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Indicator Details: Percentage of U.S. Population Reporting Various Sleep Symptoms by CKDa
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a Inadequate sleep, ≤6 hours per night on average; trouble sleeping and sleep disorder, diagnosed by health care provider; daytime sleepiness and use of sleeping pills, reported for 5+ nights in the previous 30 days; leg symptoms, frequent leg cramps or jerks or diagnosed restless leg syndrome; and nocturia, 2 or more episodes of urination that disrupted sleep per night on average. Note that the NHANES sleep questionnaire was limited to three items starting in 2009-2010: number of hours slept per night, diagnosed trouble sleeping, and diagnosed sleep disorder. Nocturia was determined through the kidney questionnaire in all years. Thus, daytime sleepiness, use of sleeping pills, and leg symptoms were discontinued after 2008.

In 2013-2014, sleep problems like inadequate sleep (35%), trouble sleeping (27%), sleep disorder (10%), and nighttime urination (24%) were frequently reported in the U.S. population in those without CKD.

Each of these sleep problems was more commonly reported in those with CKD compared to those without CKD. Compared to the U.S. population, those with moderate to severe CKD had 7 to 20 percentage points higher prevalence of trouble sleeping and nighttime urination.
Chart Explanation: In 2013-2014, a substantial proportion of the U.S. population reported sleep symptoms, with sleep symptoms generally more frequently reported by those with CKD. Those with CKD stages 1 and 2 were more likely than those without CKD to report inadequate sleep (36.2% vs. 34.9%); for those with CKD 3 and 4, inadequate sleep was less prevalent (33.8%). Those with CKD more often reported trouble sleeping (29.2% for stages 1 and 2; and 41.0% for stages 3 and 4) as well having a sleep disorder (13.6% for stages 1 and 2; and 17.7% for stages 3 and 4) when compared to those without CKD (27.1% and 9.6%). In addition, greater prevalence of nocturia stages 1 and 2, and CKD stages 3 and 4, respectively, reporting nocturia, or nighttime urniation. All comparisons were statistically significantly different (P<.001 by χ2 test).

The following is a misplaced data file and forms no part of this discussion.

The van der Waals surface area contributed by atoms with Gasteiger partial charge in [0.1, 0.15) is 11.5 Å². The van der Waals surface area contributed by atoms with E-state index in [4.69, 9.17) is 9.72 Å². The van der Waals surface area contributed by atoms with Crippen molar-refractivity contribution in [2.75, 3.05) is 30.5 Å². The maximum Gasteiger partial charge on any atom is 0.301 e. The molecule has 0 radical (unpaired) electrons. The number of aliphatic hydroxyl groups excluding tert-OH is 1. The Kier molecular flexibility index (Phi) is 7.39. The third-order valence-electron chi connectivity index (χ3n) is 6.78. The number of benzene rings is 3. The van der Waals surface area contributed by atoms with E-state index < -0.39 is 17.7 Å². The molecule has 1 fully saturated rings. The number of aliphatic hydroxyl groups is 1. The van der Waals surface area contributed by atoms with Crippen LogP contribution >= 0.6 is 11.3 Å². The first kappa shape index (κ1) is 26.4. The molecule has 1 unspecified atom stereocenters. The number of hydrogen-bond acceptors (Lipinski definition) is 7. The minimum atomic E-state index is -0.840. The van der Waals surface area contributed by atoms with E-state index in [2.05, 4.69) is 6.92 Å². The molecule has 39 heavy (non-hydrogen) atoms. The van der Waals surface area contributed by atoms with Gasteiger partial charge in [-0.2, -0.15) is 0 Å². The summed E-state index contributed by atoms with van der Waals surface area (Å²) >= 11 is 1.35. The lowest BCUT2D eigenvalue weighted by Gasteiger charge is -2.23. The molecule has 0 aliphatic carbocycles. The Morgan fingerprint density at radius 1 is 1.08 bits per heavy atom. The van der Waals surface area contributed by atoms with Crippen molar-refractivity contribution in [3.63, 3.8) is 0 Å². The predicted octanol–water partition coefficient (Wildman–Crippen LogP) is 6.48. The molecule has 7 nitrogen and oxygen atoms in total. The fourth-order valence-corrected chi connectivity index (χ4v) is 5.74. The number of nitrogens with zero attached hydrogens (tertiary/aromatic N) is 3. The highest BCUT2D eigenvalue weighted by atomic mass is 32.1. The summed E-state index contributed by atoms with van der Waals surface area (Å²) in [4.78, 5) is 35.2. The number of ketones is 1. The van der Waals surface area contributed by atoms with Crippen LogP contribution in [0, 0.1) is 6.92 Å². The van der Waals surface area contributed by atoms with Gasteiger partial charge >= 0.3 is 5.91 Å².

The National Health and Nutrition Examination Survey (NHANES) is a nationally representative, cross-sectional survey that is currently conducted every 2 years by the Centers for Disease Control and Prevention's National Center for Health Statistics to examine disease prevalence and trends over time in noninstitutionalized U.S. civilian residents.

Problems with sleep are well-documented in end-stage renal disease but less is known about these problems in earlier-stage CKD. The survey consists of a standardized in-home interview and a physical examination and blood and urine collection at a mobile examination center (MEC). Here, we examined data from a survey on sleep disorders conducted during the 2005-2006, 2007-2008, 2009-2010, 2011-2012, and 2013-2014 NHANES. Inadequate sleep was defined as ≤6 hours per night on average; trouble sleeping and sleep disorder were defined by a health care provider diagnosis; and nocturia was defined by 2 or more episodes of urination that disrupted sleep per night on average.
Description of MeasurePrevalence of sleep-related problems among persons with and without CKD in the general population
Data SourceNCHS
Type of Data SourcePublic
Health Care System DataNo
Regional or National?National
Demographic GroupNon-institutionalized U.S. residents aged 20+
NumeratorNon-pregnant adult participants with data on albuminuria and creatinine who reported sleep-related problems
DenominatorNon-pregnant adult participants with data on albuminuria and creatinine who completed a sleep disorders questionnaire
Primary Data Source IndicatorslqXXX: sleep questionnaire items, plus item on nocturia from kidney questionnaire
Definition of CKDPresence of single albuminuria or eGFR<60 ml/min/1.73 m²
Glomerular filtration rateEstimated using CKD-EPI equation for calibrated creatinine: eGFR=141 x [min(calibrated serum creatinine in mg/dL) /κ, 1)]α x [max(calibrated serum creatinine in mg/dL/κ, 1)]κ  x 0.993age x (1.018 if female) x (1.159 if NH Black)
κ = 0.7 if female, and 0.9 if male
α = -0.329 if female, and -0.411 if male
Primary Indicator Method of MeasurementQuestionnaire (interviewer-administered)
Secondary (1) Variablelbxscr: Serum creatinine
Secondary (1) Indicator Method of MeasurementExamination/Laboratory
Secondary (2) Variablerhd143, rhd141/rhd140, urxpreg: current pregnancy
Secondary (2) Indicator Method of MeasurementQuestionnaire (interviewer-administered) or exam (urine pregnancy status)
Secondary (3) Variableurxcua/urxucr: urinary proteins
Secondary (3) Indicator Method of MeasurementExamination/laboratory
Frequency of Measurement (Primary)Once (cross-sectional)
U.S. Region Covered by Primary VariableAll
Period Currently Available2005–2014
Pending Data2015-2016
Additional Data Items of InterestStage of CKD
Limitations of IndicatorSelf-reported sleep-related problems (may be under- or overestimated); cross-sectional
Analytic ConsiderationsAppropriate NHANES survey weights must be used for all analyses; variables were limited to hours of sleep, trouble sleeping, and sleep disorder only starting in 2009-2010

Suggested Citation:
Centers for Disease Control and Prevention. Chronic Kidney Disease Surveillance System—United States.
website. http://www.cdc.gov/ckd